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  1. #1
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    How to solve the unemployment problem?

    yesterday on Morning Joe two Economists were discussing what is wrong with where we are.
    The Keyensian(demand side,or stimulus ,guy) was pointing to income inequality as the biggest issue,people making less money can afford less goods and services and therefore there is no road out until that is addressed.
    The Supply side(free markets,less regulation) guy was pointing to the shifting of our economy away from manufacturing and into tech and inovation as the catalyst of the problem and without some kind of economic surge(real estate,.com,oil)things will remain stagnant as less and less people are engaged in the new engine of our economic security.

    In listening to them I recalled something I was told many years ago regarding this dynamic which seems to indficate that they are both right to a certain degree.

    In a free market, the most efficient producer of a good or service should be the 'contract winner" so to speak.For many years it was us, but we transitioned away from manufacturing not because Buissness leaders were evil tyrants trying to crush the american worker, but because the market dictated where production was most effective.
    In saying that Im not absolving Buisness from the Keyensian perspective, they should to an extent make allownaces for the american worker ,if only to maintain a strong economy for themselves.
    But where we failed is deciding how to transition our workforce into the new model for our success.We basically left a generation of workers hugh and dry to figure it out for themselves.
    Here is where I think the Liberal side must be embraced,if we are going to embrace the Free market at its purest.
    We simply cant turn our backs on 30% of the amercian workforce and say figure it out yourself.
    The two ideas are counter productive to each other and have created a push and pull that has moved us nowhere.

    Does anyone have any Ideas as to how we can address this imbalance?

    Ive been thinking lately that maybe Academic standards need to be tinkered with through the accreditation standards.And less emphasis on some of the less then relevant requirements that drive up costs and debt.
    Weve streamline k-12, why are college kids still required to spend money on classes completely irrelevant to their career choice that enrich the university more then the student?

    It seems to me if we have transitioned into a higher level of economy, passing manufacturing on to the chinese and the Indians, then we must bring our workforce into that new economic driver regardless of cost if we expect to ever recover.

    thoughts?
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  2. #2
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    Some causes:
    - Our Horrendous Education System: Quality, cost, and our education system as a whole is deeply flawed and is not producing a work force capable of competing with emerging and growing technologies.

    - Outsourcing/globalization: The corporation will almost always choose paying a worker overseas 30 cents an hour versus minimum wage here in the United States.

    Some solutions:
    - Education: focus and incentivize educational programs for computer technology, engineering, and other growing sources for jobs. Make college education completely free by cutting a tiny portion of our empire...I mean defense budget. We need a complete overall of our education system starting from the earliest levels.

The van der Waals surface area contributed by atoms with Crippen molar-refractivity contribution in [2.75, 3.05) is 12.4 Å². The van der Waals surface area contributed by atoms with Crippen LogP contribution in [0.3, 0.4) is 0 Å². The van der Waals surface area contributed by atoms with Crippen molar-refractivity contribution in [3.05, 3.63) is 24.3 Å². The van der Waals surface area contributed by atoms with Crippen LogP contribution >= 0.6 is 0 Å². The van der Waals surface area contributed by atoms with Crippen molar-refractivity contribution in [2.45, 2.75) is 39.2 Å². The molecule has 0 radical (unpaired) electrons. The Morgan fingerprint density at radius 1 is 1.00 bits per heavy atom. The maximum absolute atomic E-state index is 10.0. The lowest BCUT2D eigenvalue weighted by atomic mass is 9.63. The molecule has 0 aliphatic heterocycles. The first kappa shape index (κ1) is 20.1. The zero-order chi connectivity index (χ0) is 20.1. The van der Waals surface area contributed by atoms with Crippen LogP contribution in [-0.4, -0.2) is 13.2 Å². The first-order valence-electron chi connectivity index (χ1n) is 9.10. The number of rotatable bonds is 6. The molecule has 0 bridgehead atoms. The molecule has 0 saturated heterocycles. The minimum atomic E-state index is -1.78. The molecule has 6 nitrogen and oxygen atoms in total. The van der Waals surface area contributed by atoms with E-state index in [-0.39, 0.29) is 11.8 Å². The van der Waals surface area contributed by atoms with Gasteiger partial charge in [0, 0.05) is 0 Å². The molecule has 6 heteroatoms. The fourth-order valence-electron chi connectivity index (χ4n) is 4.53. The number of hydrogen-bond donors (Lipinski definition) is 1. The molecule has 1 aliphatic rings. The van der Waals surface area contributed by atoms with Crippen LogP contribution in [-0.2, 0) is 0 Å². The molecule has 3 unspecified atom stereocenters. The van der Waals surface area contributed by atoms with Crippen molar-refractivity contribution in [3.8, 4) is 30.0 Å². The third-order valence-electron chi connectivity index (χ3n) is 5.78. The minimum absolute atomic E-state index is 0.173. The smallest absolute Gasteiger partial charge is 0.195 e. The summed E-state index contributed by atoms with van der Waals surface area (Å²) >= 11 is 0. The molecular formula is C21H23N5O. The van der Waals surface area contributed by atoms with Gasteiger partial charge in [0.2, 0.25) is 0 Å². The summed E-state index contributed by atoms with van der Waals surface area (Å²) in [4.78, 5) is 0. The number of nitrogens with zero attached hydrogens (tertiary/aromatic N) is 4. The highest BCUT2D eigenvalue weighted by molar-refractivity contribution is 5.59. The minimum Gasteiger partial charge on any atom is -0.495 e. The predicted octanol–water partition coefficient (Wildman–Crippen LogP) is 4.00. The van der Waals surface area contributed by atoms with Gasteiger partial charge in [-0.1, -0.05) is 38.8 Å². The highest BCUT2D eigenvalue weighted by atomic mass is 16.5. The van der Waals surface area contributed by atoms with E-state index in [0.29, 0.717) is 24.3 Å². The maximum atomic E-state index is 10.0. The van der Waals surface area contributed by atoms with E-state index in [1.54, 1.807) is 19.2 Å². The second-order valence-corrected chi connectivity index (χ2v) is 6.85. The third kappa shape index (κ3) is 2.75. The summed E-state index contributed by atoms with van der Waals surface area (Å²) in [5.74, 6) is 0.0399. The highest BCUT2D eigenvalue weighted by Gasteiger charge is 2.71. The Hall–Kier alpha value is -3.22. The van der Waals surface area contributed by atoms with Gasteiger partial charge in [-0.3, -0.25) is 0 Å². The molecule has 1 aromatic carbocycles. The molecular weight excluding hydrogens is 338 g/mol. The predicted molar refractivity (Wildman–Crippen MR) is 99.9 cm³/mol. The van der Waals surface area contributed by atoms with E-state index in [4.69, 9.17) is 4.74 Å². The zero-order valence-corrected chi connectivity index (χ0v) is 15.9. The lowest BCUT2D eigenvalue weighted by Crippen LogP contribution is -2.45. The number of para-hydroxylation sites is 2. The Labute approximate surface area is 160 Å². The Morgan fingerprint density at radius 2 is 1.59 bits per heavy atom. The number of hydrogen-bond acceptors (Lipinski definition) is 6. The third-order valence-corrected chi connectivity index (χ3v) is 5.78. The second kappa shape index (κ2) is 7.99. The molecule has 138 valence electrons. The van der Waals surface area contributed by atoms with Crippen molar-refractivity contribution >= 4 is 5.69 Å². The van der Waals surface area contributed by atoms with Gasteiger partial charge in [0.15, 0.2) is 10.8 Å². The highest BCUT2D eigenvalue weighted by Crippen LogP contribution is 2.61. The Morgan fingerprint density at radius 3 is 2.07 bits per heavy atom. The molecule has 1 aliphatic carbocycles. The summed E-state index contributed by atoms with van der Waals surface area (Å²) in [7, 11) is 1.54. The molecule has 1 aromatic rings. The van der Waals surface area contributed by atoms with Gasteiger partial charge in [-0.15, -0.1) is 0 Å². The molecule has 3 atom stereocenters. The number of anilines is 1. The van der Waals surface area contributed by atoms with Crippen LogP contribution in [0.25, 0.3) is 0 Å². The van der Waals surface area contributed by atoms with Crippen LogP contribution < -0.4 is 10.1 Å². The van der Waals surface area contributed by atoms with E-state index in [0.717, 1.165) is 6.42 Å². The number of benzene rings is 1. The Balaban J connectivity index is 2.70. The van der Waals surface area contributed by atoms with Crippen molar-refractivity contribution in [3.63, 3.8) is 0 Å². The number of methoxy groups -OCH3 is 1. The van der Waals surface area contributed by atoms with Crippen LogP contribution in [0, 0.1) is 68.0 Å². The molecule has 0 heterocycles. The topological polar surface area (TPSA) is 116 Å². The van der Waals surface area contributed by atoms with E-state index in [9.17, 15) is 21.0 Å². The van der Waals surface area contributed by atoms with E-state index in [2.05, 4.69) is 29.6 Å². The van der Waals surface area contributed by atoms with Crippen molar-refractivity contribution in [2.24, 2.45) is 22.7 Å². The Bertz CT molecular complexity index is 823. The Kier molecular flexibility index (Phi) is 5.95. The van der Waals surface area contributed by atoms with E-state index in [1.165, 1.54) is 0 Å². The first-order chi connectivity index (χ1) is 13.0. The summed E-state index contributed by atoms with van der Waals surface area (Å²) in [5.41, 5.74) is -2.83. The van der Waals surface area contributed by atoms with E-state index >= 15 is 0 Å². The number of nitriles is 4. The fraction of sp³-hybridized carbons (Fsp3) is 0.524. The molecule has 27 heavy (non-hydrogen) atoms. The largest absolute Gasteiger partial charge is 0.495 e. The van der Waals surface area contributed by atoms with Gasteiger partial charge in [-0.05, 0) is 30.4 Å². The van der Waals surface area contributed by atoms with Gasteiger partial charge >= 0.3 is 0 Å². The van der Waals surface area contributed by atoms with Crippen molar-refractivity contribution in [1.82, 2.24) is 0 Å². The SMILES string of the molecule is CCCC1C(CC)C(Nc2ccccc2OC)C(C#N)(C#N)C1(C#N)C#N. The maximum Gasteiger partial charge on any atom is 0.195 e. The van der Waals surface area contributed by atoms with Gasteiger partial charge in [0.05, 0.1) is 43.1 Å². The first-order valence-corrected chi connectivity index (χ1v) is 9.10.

- Corporate subsidies/tax breaks/loopholes: Allow corporations to keep these programs on the condition that they will keep a certain % of workers in the United States. Use this % as a baseline, and for every job created in this country allow them the possibility of achieving what they had their prior in terms of subsidies, tax breaks, and loopholes.

    - Investment in Infrastructure: Initiate a serious investment in rebuilding our infrastructure. Fix our bridges, Create/rebuild buildings in various cities, rebuild Detroit. This may not create permanent jobs but it will help unemployed persons earn wages for 5-10 years.

  3. #3
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    College free?? Are you serious?

  4. #4
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    Quote Originally Posted by Sota4Ever View Post
    College free?? Are you serious?
    I'm very serious. Consider the following:

    Economist Doug Henwood points out that it would be quite easy to make higher education completely free. In the U.S., it accounts for less than 2 percent of gross domestic product. The personal share of about 1 percent of gross domestic product is a third of the income of the richest 10,000 households. That's the same as three months of Pentagon spending. It's less than four months of wasted administrative costs of the privatized healthcare system, which is an international scandal.
    http://www.alternet.org/story/151921...hat's_next

    It sounds as if it would be an extraordinary amount of money, but when looking at the details it is a drop in the bucket compared to what is spent on empire alone, and it is infinitely more valuable. We spend so much on empire, war, and giving cost-plus contracts to companies to re-build countries after we blow them up. There's no way anybody can tell me that we cannot make higher education completely free.

  5. #5
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    Quote Originally Posted by The Schmooze View Post
    I'm very serious. Consider the following:



    http://www.alternet.org/story/151921...hat's_next

    It sounds as if it would be an extraordinary amount of money, but when looking at the details it is a drop in the bucket compared to what is spent on empire alone, and it is infinitely more valuable. We spend so much on empire, war, and giving cost-plus contracts to companies to re-build countries after we blow them up. There's no way anybody can tell me that we cannot make higher education completely free.
    I have a few problems with the free college education thing:

    1) We already have too many people going to college for basketweaving. There would have to be major incentive to go into a real major for me to even consider supporting it. Taxpayers shouldn't have to fork over $80-200k so Sally can hang out with her BFF's while studying to be a social worker, or so Steve can wake up hammered on his frat's front lawn every weekend to study sports management (sorry to any sports management majors here)